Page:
* Copper proving popular choice for base metal ETF plans
* Downsides could include wild price distortions
LONDON, Oct 27 (Reuters) - Launching physically backed copper exchange traded funds (ETFs) will be popular, but could face hurdles as supplies for the red metal tighten, Credit Agricole said on Wednesday.
Talk that physically backed exchange-traded products (ETPs) in industrial metals are imminent has dominated base metals markets in recent months, generating speculation about their effect on prices and demand. [ID:nLDE68J0R6]
Several firms have put forward plans for base metal ETPs over the past month, with copper proving a popular choice.
JPMorgan Commodity ETF Services (JPM.N) registered to launch an ETP for copper in a filing late last week with U.S. regulator the Securities and Exchange Commission. [ID:nLDE69O174]
“In theory copper would be the one everybody wants because of the tight fundamentals, the exposure to China,” Robin Bhar, analyst at Credit Agricole, said after a media briefing.
“The practicalities are a different matter. There are very low stocks and the stocks that are available are tightly held,” he told Reuters.
Copper, which is used in power and construction hit its highest since July, 2008, at $8,554 a tonne on Tuesday and was at $8,304 at 1216 GMT.
Supply shortages have been a major factor behind the surge in copper prices due to a combination of falling ore grades in major producing nations, labour problems and project delays.
Copper stocks in London Metal Exchange warehouses have been falling, down more than 30 percent since February when they touched around 555,000 tonnes. “If you were using LME metal it would come under the LME lending guidance,” Bhar said.
At the LME annual dinner this month, the exchange’s chief executive said large physical base metals positions held by ETPs could be subject to the exchange’s lending guidelines. [ID:nLDE69C0ID]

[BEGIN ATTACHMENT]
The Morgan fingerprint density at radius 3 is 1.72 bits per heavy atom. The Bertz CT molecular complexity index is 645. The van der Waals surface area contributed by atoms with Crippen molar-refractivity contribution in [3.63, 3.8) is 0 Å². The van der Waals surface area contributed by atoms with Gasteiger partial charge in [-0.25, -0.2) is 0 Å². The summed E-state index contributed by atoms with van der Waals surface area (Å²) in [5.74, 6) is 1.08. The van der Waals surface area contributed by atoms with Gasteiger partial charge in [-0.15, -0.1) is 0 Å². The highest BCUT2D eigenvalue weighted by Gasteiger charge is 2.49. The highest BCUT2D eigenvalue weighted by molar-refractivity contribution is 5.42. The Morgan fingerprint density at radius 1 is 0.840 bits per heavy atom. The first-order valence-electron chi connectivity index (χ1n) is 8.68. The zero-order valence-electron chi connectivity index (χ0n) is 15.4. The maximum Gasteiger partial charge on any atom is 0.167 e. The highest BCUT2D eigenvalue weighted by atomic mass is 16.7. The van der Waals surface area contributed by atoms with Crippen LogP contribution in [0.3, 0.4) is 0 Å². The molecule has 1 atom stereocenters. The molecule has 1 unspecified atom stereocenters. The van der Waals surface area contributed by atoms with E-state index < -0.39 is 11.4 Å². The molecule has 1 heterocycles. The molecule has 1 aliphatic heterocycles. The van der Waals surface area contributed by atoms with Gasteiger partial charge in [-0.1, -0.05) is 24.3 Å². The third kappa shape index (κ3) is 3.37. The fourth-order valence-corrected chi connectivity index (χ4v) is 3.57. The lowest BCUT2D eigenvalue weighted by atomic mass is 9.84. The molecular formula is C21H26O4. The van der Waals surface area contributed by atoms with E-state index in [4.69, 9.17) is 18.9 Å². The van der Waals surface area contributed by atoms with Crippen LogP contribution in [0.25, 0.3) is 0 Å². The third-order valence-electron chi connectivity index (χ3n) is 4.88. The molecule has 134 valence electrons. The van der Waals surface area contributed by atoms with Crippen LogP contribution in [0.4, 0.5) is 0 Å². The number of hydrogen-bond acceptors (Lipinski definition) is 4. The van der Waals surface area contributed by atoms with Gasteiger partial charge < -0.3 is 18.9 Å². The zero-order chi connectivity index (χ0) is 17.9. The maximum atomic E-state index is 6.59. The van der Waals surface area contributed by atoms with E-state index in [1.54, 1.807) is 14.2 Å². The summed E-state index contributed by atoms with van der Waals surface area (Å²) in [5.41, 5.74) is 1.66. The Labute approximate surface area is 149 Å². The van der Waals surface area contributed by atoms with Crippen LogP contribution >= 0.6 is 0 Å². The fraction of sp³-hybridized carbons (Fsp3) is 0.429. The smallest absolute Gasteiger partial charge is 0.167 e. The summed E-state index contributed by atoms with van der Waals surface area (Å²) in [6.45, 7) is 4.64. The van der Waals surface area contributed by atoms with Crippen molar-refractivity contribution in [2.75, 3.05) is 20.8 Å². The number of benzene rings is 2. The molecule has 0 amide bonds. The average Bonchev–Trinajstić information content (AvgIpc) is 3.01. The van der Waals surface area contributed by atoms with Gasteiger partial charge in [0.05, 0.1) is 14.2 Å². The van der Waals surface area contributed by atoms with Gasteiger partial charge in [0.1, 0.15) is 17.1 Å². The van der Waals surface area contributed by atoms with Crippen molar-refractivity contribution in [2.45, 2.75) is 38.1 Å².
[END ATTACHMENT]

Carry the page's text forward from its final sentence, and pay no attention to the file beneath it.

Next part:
BlackRock Asset Management (BLK.N) has also joined the race to provide a copper ETP to institutional and retail investors, filing its own offering on Tuesday. [ID:nN26444469]
Earlier this month, UK-based ETF Securities said it would launch ETPs for base metals, while producer RUSAL (0486.HK) said its aluminium-supplied ETF would hit the market within three months. [ID:nLDE69A0I5] [ID:nLDE69D1PN]
Metal analysts say ETPs could help drive copper prices higher by attracting new investors, many of whom, until now, have had few opportunities to invest directly in the metal.
Deutsche Bank has said a physical copper ETP could account for between 300,000 and 400,000 tonnes of demand. [ID:nLDE69A162]
Bhar said downsides could include significant warehousing costs, price distortions and the potential for market manipulation. “Experiences from the platinum market suggest that the impact from an industrial metal ETF, if it takes hold, will be to amplify the volatility in prices, particularly around turning points in the supply/demand balance,” he said.
It took ETF Securities nine months to get approval for their U.S. platinum and palladium ETPs. [ID:nN07368852]
“Will there be a regulatory backlash against base metal ETFs should they keep valuable supplies away from the market, or if consumer prices become unaffordable?” Bhar added.
Editing by Keiron Henderson